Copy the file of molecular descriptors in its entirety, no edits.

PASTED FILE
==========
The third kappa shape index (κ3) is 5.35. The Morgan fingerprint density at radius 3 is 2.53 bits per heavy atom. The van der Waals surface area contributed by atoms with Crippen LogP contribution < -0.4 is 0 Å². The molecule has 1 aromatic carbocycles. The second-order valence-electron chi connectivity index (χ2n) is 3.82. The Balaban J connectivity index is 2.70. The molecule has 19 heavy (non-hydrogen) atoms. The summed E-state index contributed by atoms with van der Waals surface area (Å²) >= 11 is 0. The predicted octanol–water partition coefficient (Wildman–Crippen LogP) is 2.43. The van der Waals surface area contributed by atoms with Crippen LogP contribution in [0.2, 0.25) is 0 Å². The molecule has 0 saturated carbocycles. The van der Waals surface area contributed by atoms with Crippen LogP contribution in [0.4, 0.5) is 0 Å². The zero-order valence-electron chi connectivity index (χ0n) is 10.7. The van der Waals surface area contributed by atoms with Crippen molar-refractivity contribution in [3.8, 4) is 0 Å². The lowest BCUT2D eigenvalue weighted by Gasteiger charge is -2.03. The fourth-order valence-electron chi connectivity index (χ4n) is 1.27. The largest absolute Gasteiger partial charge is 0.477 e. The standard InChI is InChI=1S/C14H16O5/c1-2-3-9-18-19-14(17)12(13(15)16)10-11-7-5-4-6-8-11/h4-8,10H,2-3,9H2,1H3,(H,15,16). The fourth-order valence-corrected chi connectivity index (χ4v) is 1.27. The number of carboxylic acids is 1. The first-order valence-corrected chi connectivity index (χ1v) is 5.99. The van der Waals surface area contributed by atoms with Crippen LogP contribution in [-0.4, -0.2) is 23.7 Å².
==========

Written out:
The third kappa shape index (κ3) is 5.35. The Morgan fingerprint density at radius 3 is 2.53 bits per heavy atom. The van der Waals surface area contributed by atoms with Crippen LogP contribution < -0.4 is 0 Å². The molecule has 1 aromatic carbocycles. The second-order valence-electron chi connectivity index (χ2n) is 3.82. The Balaban J connectivity index is 2.70. The molecule has 19 heavy (non-hydrogen) atoms. The summed E-state index contributed by atoms with van der Waals surface area (Å²) >= 11 is 0. The predicted octanol–water partition coefficient (Wildman–Crippen LogP) is 2.43. The van der Waals surface area contributed by atoms with Crippen LogP contribution in [0.2, 0.25) is 0 Å². The molecule has 0 saturated carbocycles. The van der Waals surface area contributed by atoms with Crippen LogP contribution in [0.4, 0.5) is 0 Å². The zero-order valence-electron chi connectivity index (χ0n) is 10.7. The van der Waals surface area contributed by atoms with Crippen molar-refractivity contribution in [3.8, 4) is 0 Å². The lowest BCUT2D eigenvalue weighted by Gasteiger charge is -2.03. The fourth-order valence-electron chi connectivity index (χ4n) is 1.27. The largest absolute Gasteiger partial charge is 0.477 e. The standard InChI is InChI=1S/C14H16O5/c1-2-3-9-18-19-14(17)12(13(15)16)10-11-7-5-4-6-8-11/h4-8,10H,2-3,9H2,1H3,(H,15,16). The fourth-order valence-corrected chi connectivity index (χ4v) is 1.27. The number of carboxylic acids is 1. The first-order valence-corrected chi connectivity index (χ1v) is 5.99. The van der Waals surface area contributed by atoms with Crippen LogP contribution in [-0.4, -0.2) is 23.7 Å².